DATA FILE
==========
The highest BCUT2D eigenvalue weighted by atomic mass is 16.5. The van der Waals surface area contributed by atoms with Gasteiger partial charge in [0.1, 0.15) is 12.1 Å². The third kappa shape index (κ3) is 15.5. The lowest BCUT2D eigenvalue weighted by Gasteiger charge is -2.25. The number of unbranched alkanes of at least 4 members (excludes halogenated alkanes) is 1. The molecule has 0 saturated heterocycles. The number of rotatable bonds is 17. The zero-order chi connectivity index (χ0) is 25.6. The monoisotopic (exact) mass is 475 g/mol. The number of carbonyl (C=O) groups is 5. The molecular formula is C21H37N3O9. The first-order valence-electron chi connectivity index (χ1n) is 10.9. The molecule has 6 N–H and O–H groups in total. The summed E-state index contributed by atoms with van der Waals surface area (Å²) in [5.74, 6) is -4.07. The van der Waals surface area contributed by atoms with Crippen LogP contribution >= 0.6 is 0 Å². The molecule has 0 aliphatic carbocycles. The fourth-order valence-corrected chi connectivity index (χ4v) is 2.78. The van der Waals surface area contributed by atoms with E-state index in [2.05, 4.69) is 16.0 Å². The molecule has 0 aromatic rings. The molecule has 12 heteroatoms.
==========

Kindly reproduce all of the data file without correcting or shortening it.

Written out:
The highest BCUT2D eigenvalue weighted by atomic mass is 16.5. The van der Waals surface area contributed by atoms with Gasteiger partial charge in [0.1, 0.15) is 12.1 Å². The third kappa shape index (κ3) is 15.5. The lowest BCUT2D eigenvalue weighted by Gasteiger charge is -2.25. The number of unbranched alkanes of at least 4 members (excludes halogenated alkanes) is 1. The molecule has 0 saturated heterocycles. The number of rotatable bonds is 17. The zero-order chi connectivity index (χ0) is 25.6. The monoisotopic (exact) mass is 475 g/mol. The number of carbonyl (C=O) groups is 5. The molecular formula is C21H37N3O9. The first-order valence-electron chi connectivity index (χ1n) is 10.9. The molecule has 6 N–H and O–H groups in total. The summed E-state index contributed by atoms with van der Waals surface area (Å²) in [5.74, 6) is -4.07. The van der Waals surface area contributed by atoms with Crippen LogP contribution >= 0.6 is 0 Å². The molecule has 0 aliphatic carbocycles. The fourth-order valence-corrected chi connectivity index (χ4v) is 2.78. The van der Waals surface area contributed by atoms with E-state index in [2.05, 4.69) is 16.0 Å². The molecule has 0 aromatic rings. The molecule has 12 heteroatoms.